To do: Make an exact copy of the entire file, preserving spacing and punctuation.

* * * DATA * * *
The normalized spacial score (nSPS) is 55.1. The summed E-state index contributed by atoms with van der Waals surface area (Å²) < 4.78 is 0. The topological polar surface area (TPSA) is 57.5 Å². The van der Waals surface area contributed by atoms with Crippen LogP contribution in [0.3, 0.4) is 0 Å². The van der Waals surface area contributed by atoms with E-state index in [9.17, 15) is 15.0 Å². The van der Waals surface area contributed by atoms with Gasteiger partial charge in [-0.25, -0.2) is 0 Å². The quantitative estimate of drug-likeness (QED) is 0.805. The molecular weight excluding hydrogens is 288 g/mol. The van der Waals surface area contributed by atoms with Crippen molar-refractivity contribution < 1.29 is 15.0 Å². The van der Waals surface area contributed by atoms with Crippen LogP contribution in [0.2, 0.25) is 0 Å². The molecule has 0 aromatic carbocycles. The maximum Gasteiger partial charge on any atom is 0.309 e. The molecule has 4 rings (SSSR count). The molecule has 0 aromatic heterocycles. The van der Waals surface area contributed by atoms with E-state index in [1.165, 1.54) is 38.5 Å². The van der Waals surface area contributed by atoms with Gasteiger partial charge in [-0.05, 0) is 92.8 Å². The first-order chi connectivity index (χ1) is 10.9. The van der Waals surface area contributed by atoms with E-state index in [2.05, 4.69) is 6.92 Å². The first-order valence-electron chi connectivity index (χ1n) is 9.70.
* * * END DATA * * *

The normalized spacial score (nSPS) is 55.1. The summed E-state index contributed by atoms with van der Waals surface area (Å²) < 4.78 is 0. The topological polar surface area (TPSA) is 57.5 Å². The van der Waals surface area contributed by atoms with Crippen LogP contribution in [0.3, 0.4) is 0 Å². The van der Waals surface area contributed by atoms with E-state index in [9.17, 15) is 15.0 Å². The van der Waals surface area contributed by atoms with Gasteiger partial charge in [-0.25, -0.2) is 0 Å². The quantitative estimate of drug-likeness (QED) is 0.805. The molecular weight excluding hydrogens is 288 g/mol. The van der Waals surface area contributed by atoms with Crippen molar-refractivity contribution < 1.29 is 15.0 Å². The van der Waals surface area contributed by atoms with Crippen LogP contribution in [0.2, 0.25) is 0 Å². The molecule has 0 aromatic carbocycles. The maximum Gasteiger partial charge on any atom is 0.309 e. The molecule has 4 rings (SSSR count). The molecule has 0 aromatic heterocycles. The van der Waals surface area contributed by atoms with E-state index in [1.165, 1.54) is 38.5 Å². The van der Waals surface area contributed by atoms with Gasteiger partial charge in [-0.05, 0) is 92.8 Å². The first-order chi connectivity index (χ1) is 10.9. The van der Waals surface area contributed by atoms with E-state index in [2.05, 4.69) is 6.92 Å². The first-order valence-electron chi connectivity index (χ1n) is 9.70.